Note: this is a conceptual sketch and is not an accurate representation of the intended final product.

A- Headband
B- Gutter
C- Shell
D- Collection point
E- Connection nozzle

Description-  The device would be injection-molded (ideally) in transparent silicone rubber (thickness will vary between 1/32" to 1/8"depending upon performance requirements).  The condensed fresh water, having collected on the inner surface of the shell will then run down into the gutter, where it will be encouraged, by gravity and normal movements of the head to the collection point located at the nape of the neck.  The connection nozzle has a simple rubber valve which remains shut if nothing is connected to it, so fresh water will pool in the gutter of the device until you are ready to consume it.  However, by attaching a (purpose made) collapsible pouch to the nozzle, the fresh water may be drained into the pouch to act as a handy reservoir.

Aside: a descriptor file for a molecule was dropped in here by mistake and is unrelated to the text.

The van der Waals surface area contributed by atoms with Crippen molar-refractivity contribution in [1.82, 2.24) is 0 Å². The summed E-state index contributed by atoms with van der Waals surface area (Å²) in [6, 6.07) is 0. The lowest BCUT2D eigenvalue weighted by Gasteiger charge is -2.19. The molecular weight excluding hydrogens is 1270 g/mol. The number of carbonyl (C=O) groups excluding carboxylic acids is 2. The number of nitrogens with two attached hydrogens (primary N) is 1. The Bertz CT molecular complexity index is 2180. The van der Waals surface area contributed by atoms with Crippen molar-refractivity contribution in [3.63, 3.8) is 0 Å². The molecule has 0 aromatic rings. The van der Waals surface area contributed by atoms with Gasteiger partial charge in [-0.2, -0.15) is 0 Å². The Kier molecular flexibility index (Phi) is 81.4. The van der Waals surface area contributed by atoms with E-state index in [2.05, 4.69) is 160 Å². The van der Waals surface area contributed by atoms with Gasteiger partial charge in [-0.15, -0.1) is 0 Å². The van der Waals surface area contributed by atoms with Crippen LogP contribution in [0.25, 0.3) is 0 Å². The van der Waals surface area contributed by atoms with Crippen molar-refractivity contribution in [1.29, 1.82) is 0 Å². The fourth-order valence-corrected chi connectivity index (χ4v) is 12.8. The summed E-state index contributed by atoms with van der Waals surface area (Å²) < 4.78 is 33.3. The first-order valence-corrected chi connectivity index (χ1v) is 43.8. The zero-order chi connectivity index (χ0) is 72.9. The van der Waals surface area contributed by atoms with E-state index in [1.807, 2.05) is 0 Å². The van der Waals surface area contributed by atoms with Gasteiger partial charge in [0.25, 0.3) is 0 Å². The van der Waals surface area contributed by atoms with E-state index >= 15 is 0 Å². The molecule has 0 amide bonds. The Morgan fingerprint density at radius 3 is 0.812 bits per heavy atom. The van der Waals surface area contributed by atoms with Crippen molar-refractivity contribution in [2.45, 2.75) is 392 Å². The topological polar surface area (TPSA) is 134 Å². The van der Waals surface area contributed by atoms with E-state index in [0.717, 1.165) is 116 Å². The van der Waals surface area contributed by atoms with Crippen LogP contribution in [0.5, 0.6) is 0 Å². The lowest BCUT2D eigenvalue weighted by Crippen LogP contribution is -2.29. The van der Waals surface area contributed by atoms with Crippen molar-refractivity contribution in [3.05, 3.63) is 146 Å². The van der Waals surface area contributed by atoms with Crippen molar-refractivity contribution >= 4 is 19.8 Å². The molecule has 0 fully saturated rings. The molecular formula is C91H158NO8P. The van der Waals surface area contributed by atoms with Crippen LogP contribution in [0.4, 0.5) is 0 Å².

As mentioned earlier, the properties of the silicone rubber allow it to resist exposure to high temperatures, so given the bowl-like geometry of the device, it may be inverted and suspended (by the attached drawstring cords) over an open fire to provide a pot in which food or indeed fresh water, may be brought to the boil.

The patent application is currently going through the international patents process via the WIPO.

So, this captures evaporated head sweat to make potable water? 
Jock Campbell said:
Note: this is a conceptual sketch and is not an accurate representation of the intended final product.

Well, it's a little different than what I had visions of.  Considering that my expectation is that there would have to be some "volume" and "spacing" in order for adequate evaporation and condensation, I thought it may end looking something like this.
LOL... yeah, the very thought of it is kinda comical! But no, there's no need for a huge surface area like that.  :D

The external surface of the device can be finely textured, which will more than triple the air-cooled surface area than if it were completely smooth. The device doesn't need to be any larger than a bicycle safety helmet.